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  May, 2009 - UN International Day of Families
   
 

Ban Ki-moon
UN Secretary General

   
 

THE SECRETARY-GENERAL

MESSAGE ON THE INTERNATIONAL DAY OF FAMILIES
15 May 2009

This year’s International Day of Families, being commemorated under the theme, “Mothers and Families: Challenges in a Changing World,” focuses on the important role of mothers for families and communities around the world.

Mothers play a critical role in the family, which is a powerful force for social cohesion and integration. The mother-child relationship is vital for the healthy development of children. And mothers are not only caregivers; they are also breadwinners for their families. Yet women continue to face major – and even lifethreatening – challenges in motherhood.

Childbirth, which should be a cause for celebration, is a grave health risk for too many women in developing countries. Improving maternal health is the Millennium Development Goal on which the least progress has been made. A woman in a least developed country is 300 times more likely to die in childbirth or from pregnancy-related
complications than a woman in a developed country. We must make pregnancy and
childbirth safer by enabling health systems to provide family planning, skilled attendance
at birth and emergency obstetric care.

Violence against women, many of whom are mothers, remains one of the most pervasive human rights violations of our time. It has far-reaching consequences – endangering the lives of women and girls, harming their families and communities, and damaging the very fabric of societies. Ending and preventing violence against women should be a key priority for all countries.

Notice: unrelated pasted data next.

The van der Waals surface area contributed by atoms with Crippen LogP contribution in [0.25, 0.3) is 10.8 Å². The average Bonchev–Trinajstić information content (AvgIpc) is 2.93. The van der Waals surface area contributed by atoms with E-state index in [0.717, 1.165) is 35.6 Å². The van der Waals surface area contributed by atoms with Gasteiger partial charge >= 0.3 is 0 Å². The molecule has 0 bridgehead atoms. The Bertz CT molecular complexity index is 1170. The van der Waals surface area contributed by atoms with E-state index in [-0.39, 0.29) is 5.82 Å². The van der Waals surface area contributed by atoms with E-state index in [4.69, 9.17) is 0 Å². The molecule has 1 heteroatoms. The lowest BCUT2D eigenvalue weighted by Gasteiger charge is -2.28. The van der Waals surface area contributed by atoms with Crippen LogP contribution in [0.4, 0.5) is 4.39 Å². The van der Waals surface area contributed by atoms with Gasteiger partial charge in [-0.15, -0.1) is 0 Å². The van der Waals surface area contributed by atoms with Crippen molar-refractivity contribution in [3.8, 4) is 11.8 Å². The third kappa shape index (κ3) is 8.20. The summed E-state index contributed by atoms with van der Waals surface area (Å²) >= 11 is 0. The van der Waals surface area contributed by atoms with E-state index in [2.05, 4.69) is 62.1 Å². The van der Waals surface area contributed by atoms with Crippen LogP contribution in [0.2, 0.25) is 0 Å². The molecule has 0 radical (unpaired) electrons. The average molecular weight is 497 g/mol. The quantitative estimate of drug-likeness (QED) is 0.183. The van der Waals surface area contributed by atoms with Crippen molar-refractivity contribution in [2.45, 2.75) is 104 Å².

We must also ensure universal access to education. The benefits of educating women and girls accrue not only to individual families but to whole countries, unlocking the potential of women to contribute to broader development efforts. Statistics also show that educated mothers are much more likely to keep their children in school, meaning that the benefits of education transcend generations.

As we strive to support mothers in their caregiving work, we should develop and expand family-friendly policies and services, such as child care centres, that would reduce some of the workload placed on women. Women and men alike need stronger public support to share equally in work and family responsibilities. Families built on the recognition of equality between women and men will contribute to more stable and productive societies.

We face multiple challenges in our changing world, but one factor remains constant: the timeless importance of mothers and their invaluable contribution to raising the next generation. By rewarding their efforts and enhancing their living conditions, we can secure a better future for all.

 
 
     
     
 
     
 
  Previous Editions
   
 
Editorial: November 2010
Editorial: September 2010
Editorial: May 2010
Editorial: April 2010
Editorial: February 2010
Editorial: January 2010
Message: January 2010
Message: December 2009
Editorial: December 2009
Editorial: September 2009
Editorial: August 2009
Editorial: June 2009
Message: June 2009
Message: May 2009
Editorial: April 2009
Editorial: March 2009
Editorial: February 2009
Editorial: January 2009
Message: December 2008
Editorial: May 2008
Editorial: January 2008
Editorial: November 2007
Editorial: April 2007
Editorial: March 2007
Editorial: February 2007
Message: May 2006 - International Day of the Family
Editorial: April 2006
Editorial: December 2005
Editorial: August 2005
Editorial: May 2005
Editorial: February 2005
Editorial: November 2004
Editorial: Septermber 2004
 
     
     
 
     
 
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